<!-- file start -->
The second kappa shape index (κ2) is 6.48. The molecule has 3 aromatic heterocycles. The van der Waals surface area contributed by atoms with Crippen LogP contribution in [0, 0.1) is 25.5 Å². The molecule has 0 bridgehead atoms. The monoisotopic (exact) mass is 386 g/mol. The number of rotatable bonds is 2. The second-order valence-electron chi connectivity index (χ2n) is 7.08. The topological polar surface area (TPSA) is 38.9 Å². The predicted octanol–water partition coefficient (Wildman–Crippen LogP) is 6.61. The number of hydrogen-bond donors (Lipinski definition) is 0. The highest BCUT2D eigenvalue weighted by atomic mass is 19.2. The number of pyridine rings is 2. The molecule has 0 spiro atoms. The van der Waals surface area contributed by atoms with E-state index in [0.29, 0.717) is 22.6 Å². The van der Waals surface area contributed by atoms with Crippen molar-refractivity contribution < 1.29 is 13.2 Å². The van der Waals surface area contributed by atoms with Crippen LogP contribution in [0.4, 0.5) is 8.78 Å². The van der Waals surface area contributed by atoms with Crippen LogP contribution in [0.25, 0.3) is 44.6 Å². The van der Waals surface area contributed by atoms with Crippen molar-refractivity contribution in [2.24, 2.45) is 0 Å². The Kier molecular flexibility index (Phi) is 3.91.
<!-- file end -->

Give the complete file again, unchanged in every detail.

The second kappa shape index (κ2) is 6.48. The molecule has 3 aromatic heterocycles. The van der Waals surface area contributed by atoms with Crippen LogP contribution in [0, 0.1) is 25.5 Å². The molecule has 0 bridgehead atoms. The monoisotopic (exact) mass is 386 g/mol. The number of rotatable bonds is 2. The second-order valence-electron chi connectivity index (χ2n) is 7.08. The topological polar surface area (TPSA) is 38.9 Å². The predicted octanol–water partition coefficient (Wildman–Crippen LogP) is 6.61. The number of hydrogen-bond donors (Lipinski definition) is 0. The highest BCUT2D eigenvalue weighted by atomic mass is 19.2. The number of pyridine rings is 2. The molecule has 0 spiro atoms. The van der Waals surface area contributed by atoms with E-state index in [0.29, 0.717) is 22.6 Å². The van der Waals surface area contributed by atoms with Crippen molar-refractivity contribution < 1.29 is 13.2 Å². The van der Waals surface area contributed by atoms with Crippen LogP contribution in [0.4, 0.5) is 8.78 Å². The van der Waals surface area contributed by atoms with Crippen LogP contribution in [0.25, 0.3) is 44.6 Å². The van der Waals surface area contributed by atoms with Crippen molar-refractivity contribution in [2.24, 2.45) is 0 Å². The Kier molecular flexibility index (Phi) is 3.91.